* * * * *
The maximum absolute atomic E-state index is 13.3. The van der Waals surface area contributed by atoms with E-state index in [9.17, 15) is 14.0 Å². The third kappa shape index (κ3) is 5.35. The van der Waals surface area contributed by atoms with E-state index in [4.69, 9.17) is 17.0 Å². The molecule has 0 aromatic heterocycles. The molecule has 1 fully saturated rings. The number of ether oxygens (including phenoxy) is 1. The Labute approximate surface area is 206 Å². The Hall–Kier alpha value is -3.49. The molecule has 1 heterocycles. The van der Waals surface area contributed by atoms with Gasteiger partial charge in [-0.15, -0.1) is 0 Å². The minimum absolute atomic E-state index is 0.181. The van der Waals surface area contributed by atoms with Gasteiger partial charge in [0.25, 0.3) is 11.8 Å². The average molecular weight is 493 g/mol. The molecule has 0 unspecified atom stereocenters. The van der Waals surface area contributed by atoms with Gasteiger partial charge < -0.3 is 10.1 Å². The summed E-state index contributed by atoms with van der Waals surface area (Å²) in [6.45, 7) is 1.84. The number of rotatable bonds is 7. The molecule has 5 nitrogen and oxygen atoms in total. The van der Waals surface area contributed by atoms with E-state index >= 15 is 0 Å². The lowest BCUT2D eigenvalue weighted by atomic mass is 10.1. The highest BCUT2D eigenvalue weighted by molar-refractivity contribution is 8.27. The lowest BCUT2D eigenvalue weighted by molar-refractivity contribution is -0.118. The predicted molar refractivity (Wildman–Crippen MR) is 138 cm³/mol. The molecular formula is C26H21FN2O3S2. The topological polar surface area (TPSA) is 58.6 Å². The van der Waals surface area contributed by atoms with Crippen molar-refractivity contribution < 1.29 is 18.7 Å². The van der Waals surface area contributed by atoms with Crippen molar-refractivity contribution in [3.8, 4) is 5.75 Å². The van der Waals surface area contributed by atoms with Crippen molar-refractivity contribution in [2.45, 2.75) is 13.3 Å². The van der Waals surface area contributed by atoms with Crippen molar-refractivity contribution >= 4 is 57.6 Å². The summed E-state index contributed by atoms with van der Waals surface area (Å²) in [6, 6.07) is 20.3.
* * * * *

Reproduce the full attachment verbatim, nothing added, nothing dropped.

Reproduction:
The maximum absolute atomic E-state index is 13.3. The van der Waals surface area contributed by atoms with E-state index in [9.17, 15) is 14.0 Å². The third kappa shape index (κ3) is 5.35. The van der Waals surface area contributed by atoms with E-state index in [4.69, 9.17) is 17.0 Å². The molecule has 0 aromatic heterocycles. The molecule has 1 fully saturated rings. The number of ether oxygens (including phenoxy) is 1. The Labute approximate surface area is 206 Å². The Hall–Kier alpha value is -3.49. The molecule has 1 heterocycles. The van der Waals surface area contributed by atoms with Gasteiger partial charge in [-0.15, -0.1) is 0 Å². The minimum absolute atomic E-state index is 0.181. The van der Waals surface area contributed by atoms with Gasteiger partial charge in [0.25, 0.3) is 11.8 Å². The average molecular weight is 493 g/mol. The molecule has 0 unspecified atom stereocenters. The van der Waals surface area contributed by atoms with Gasteiger partial charge < -0.3 is 10.1 Å². The summed E-state index contributed by atoms with van der Waals surface area (Å²) in [6.45, 7) is 1.84. The number of rotatable bonds is 7. The molecule has 5 nitrogen and oxygen atoms in total. The van der Waals surface area contributed by atoms with E-state index >= 15 is 0 Å². The lowest BCUT2D eigenvalue weighted by atomic mass is 10.1. The highest BCUT2D eigenvalue weighted by molar-refractivity contribution is 8.27. The lowest BCUT2D eigenvalue weighted by molar-refractivity contribution is -0.118. The predicted molar refractivity (Wildman–Crippen MR) is 138 cm³/mol. The molecular formula is C26H21FN2O3S2. The topological polar surface area (TPSA) is 58.6 Å². The van der Waals surface area contributed by atoms with Crippen molar-refractivity contribution < 1.29 is 18.7 Å². The van der Waals surface area contributed by atoms with Crippen molar-refractivity contribution in [3.8, 4) is 5.75 Å². The van der Waals surface area contributed by atoms with Crippen molar-refractivity contribution in [2.45, 2.75) is 13.3 Å². The van der Waals surface area contributed by atoms with Crippen molar-refractivity contribution >= 4 is 57.6 Å². The summed E-state index contributed by atoms with van der Waals surface area (Å²) in [6, 6.07) is 20.3.